The insistant secularism pushed by the French state has left a wide opening for Islamists to give the masses of unassimilated and angry immigrants from Tunesia, Algeria, and the Middle East a focus to their rage. The nearly instinctive distate for nationalism that is equally endemic across Europe hasn’t help either. Civic nationalism in across Western Europe tends to be quite low (See Shulman, Stephen. “Challenging the Civic/Ethnic and West/East Dichotomies in the Study of Nationalism.” Comparative Political Studies, June, 2002, pp. 554-585.). Some of this is the understandable legacy of the devastation wrought by German nationalism, but some of it is rooted in the general moral nihilism of the post-modern European experiment. France has been on the vanguard of trying to create a new pan-European order, but the French electorate is increasingly skeptical. This has created an environment where religion no longer gives focus to civic life, and the state has been devalued in the hopes that it will be subsumed into a larger European order.

Successful countries find the right balance between immigration and assimilation, nationalism and international harmony, sprituality and secularlism. French society has become dangerously out of balance on all three. It’s hard to argue for “liberté, egalité, fraternité” when French society has dramatically curtailed public religious expression, is ruled by a coterie of “Énarques” who make up a de facto ruling class, and the very concept of national identity is being swamped by increased racial Balkanization.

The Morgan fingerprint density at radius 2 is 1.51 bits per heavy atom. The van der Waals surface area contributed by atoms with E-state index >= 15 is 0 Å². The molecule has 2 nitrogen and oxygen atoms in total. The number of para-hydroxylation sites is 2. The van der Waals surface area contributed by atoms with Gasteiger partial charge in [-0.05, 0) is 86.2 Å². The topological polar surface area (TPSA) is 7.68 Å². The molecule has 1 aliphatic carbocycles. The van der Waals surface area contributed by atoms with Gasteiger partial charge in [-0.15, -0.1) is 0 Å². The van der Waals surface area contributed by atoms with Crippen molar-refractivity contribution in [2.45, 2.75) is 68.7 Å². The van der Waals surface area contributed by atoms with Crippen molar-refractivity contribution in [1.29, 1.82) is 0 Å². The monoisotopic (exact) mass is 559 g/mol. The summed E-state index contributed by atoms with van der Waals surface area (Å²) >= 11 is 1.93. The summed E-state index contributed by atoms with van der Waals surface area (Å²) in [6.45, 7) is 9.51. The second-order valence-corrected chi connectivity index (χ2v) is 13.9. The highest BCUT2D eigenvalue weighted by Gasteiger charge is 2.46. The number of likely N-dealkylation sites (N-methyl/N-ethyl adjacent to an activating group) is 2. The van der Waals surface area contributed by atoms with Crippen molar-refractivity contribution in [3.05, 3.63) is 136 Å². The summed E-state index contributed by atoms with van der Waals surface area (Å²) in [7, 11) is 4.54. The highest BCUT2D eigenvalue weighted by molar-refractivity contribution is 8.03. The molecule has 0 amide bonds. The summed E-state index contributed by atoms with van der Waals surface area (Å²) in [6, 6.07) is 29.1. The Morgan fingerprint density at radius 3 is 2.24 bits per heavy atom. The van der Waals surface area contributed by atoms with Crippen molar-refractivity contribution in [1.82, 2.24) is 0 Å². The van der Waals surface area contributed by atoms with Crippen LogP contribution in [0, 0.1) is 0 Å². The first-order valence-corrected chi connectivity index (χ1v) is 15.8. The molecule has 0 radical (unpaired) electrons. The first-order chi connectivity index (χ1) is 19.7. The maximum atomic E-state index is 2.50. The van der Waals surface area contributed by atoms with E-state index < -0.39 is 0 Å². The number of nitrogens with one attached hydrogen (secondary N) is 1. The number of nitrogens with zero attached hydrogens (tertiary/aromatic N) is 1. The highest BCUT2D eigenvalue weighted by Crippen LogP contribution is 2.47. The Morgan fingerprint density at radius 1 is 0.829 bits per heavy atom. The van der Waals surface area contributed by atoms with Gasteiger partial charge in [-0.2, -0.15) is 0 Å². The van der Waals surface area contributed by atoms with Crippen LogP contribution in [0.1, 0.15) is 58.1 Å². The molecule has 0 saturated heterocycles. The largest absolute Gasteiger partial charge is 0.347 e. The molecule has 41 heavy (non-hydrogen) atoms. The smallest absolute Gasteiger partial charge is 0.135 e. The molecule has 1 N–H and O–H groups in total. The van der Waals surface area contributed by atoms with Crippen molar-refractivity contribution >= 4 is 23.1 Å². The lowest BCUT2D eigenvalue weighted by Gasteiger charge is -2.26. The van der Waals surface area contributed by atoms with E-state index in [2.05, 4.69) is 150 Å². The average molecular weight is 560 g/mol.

The solution to France’s problems is not simple. It requires a renewed sense of civic nationalism, increased societal integration and assimilation of new immigrants, and an increase in France’s already-tough approach to domestic anti-terrorism. However, it seems unlikely that the current ruling elites have the political will to make the required changes. As ethnically French citizens feel increasingly squeezed by Islamic radicalism, it will only embolden far-right groups like Jean-Marie LePen’s Front National who already feed off the insecurities felt by a population that’s becoming increasingly under seige from the post-modernists on one side and the Muslim radicals on the other. The threat of the pendulum swinging the other way seems remote, but European history is rife with examples of just that happening.

It may be tempting for many Americans to assume that France’s problems don’t effect us, or fall victim to a sense of schadenfreude. However, we can ill afford to allow Europe to fall victim to a sea of Islamic radicalism. In an increasingly integrated world, having Europe descend into turmoil benefits no one.

France must wake up to the realities of its increasing social fragmentation before it is too late — sadly it appears as though the situation will get much worse before it gets better.